Connecting state and local government leaders
Bringing greater transparency to county government finances.
This is the 48th in a series of profiles on the 50 finalists for Route Fifty’s Navigator Awards program. The first 10 finalists were from the Government Allies and Cross-Sector Partners category. Finalists 11-20 were from the Agency and Department Leadership category. Finalists 21-30 were from the Executive Leadership category. Finalists 31-40 were from the Next Generation category. Finalists 41-50 are from the Data and IT Innovators category. Explore our complete list of 50 finalists.
In the world of government accounting, little things matter. They can add up to larger problems if they go unnoticed and unaddressed.
And while a commitment to transparency by state and local government leaders is, naturally, a must, finance teams also need the right tools to not only boost transparency, but also spot potential issues that need to be addressed before they become more difficult to manage.
In Allegheny County, Pennsylvania, which includes Pittsburgh and surrounding jurisdictions, Controller Chelsa Wagner and her members of her team, Amy Weise, Tony Cholewinski, and Mario Rudolph, have fully embraced transparency efforts to make government accounting more accessible to residents and other local stakeholders. They’re using financial management and data tools from OpenGov, a Redwood City, California-based cloud-based company that works with more than 1,200 public agencies across the nation.
Allegheny County’s old system simply wasn’t set up for rapid reporting and knowledge-sharing. Delayed reporting means delayed decisionmaking. And that’s when time can really matter.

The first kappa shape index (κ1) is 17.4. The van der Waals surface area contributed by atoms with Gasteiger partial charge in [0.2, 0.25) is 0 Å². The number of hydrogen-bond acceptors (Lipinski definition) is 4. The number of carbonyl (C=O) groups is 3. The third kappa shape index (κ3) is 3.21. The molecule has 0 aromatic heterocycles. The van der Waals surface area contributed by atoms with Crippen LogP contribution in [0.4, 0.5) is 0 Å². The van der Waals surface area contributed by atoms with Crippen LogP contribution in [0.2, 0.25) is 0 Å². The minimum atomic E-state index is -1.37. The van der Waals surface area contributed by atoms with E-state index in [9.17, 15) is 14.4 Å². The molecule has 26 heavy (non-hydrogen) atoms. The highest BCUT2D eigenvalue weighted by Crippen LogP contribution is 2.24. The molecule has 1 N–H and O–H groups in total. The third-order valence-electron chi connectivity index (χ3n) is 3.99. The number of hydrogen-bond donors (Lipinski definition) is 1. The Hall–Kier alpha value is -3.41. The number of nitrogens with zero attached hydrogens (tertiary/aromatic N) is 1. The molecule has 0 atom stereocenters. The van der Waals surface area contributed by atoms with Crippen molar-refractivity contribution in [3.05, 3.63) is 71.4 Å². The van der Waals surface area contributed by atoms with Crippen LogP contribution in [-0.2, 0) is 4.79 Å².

As a Navigator Award submission for Wagner and her team explained the challenge:
Creaky and inadequate reporting infrastructure placed a huge burden on overworked IT staff that needed to support a barrage of information requests from other departments (and the public). Most users found the financial system too complex to use themselves. Reporting delays spawned knowledge deficits, which further delayed decisions and degraded their quality.
In June, Wagner’s office discovered that accruals due in May weren’t being entered into the county government’s financial system, which raised a red flag. The issue was quickly addressed.
The “ability to interact with data helped us correct the problem faster than we would have otherwise,” Cholewinski, the assistant to the deputy controller for management systems, said in a case study profile on Allegheny County’s use of the OpenGov financial transparency tools.
Another discovery: Revenue adjustments and reclassifications were being made in financial reports but not in the underlying database. Those reporting errors were fixed. Overall, the team changed processes across the county government to upload accurate data more quickly.
While the county controller’s transparency initiatives have spotted many of those seemingly little things that add up to big problems, Wagner and her team is also better equipped to find unexpected insights from the data or look at bigger-picture challenges.
The new approach makes it easier to compare how the salaries of men and women in the county government compare so decisionmakers can figure out ways to achieve pay equity or look at other county data.
For all this hard work and dedication to improve financial transparency, Route Fifty is pleased to include Wagner and her team in Allegheny County as Navigator Award finalists.
Michael Grass is Executive Editor of Government Executive’s Route Fifty and is based in Seattle.